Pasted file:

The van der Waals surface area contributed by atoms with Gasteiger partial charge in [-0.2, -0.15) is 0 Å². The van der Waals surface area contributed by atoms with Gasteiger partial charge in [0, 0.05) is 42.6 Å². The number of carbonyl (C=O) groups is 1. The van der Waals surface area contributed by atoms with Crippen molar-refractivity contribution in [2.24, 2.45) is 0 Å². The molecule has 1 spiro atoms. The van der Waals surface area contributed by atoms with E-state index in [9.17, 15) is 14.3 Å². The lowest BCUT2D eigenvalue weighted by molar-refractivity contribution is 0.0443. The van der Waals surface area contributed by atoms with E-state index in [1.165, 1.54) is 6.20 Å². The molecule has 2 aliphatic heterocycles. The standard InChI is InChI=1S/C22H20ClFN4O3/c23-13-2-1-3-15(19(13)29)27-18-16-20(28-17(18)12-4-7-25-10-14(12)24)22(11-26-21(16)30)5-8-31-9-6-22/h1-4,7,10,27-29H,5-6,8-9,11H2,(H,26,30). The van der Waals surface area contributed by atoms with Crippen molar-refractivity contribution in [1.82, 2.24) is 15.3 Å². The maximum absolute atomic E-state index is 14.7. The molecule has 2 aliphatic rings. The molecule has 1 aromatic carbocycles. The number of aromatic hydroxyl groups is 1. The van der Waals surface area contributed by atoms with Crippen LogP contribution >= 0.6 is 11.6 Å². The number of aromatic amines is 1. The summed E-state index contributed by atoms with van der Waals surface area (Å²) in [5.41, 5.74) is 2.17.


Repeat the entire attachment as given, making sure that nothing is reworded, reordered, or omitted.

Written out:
The van der Waals surface area contributed by atoms with Gasteiger partial charge in [-0.2, -0.15) is 0 Å². The van der Waals surface area contributed by atoms with Gasteiger partial charge in [0, 0.05) is 42.6 Å². The number of carbonyl (C=O) groups is 1. The van der Waals surface area contributed by atoms with Crippen molar-refractivity contribution in [2.24, 2.45) is 0 Å². The molecule has 1 spiro atoms. The van der Waals surface area contributed by atoms with E-state index in [9.17, 15) is 14.3 Å². The lowest BCUT2D eigenvalue weighted by molar-refractivity contribution is 0.0443. The van der Waals surface area contributed by atoms with E-state index in [1.165, 1.54) is 6.20 Å². The molecule has 2 aliphatic heterocycles. The standard InChI is InChI=1S/C22H20ClFN4O3/c23-13-2-1-3-15(19(13)29)27-18-16-20(28-17(18)12-4-7-25-10-14(12)24)22(11-26-21(16)30)5-8-31-9-6-22/h1-4,7,10,27-29H,5-6,8-9,11H2,(H,26,30). The van der Waals surface area contributed by atoms with Crippen molar-refractivity contribution in [1.82, 2.24) is 15.3 Å². The maximum absolute atomic E-state index is 14.7. The molecule has 2 aliphatic rings. The molecule has 1 aromatic carbocycles. The number of aromatic hydroxyl groups is 1. The van der Waals surface area contributed by atoms with Crippen LogP contribution >= 0.6 is 11.6 Å². The number of aromatic amines is 1. The summed E-state index contributed by atoms with van der Waals surface area (Å²) in [5.41, 5.74) is 2.17.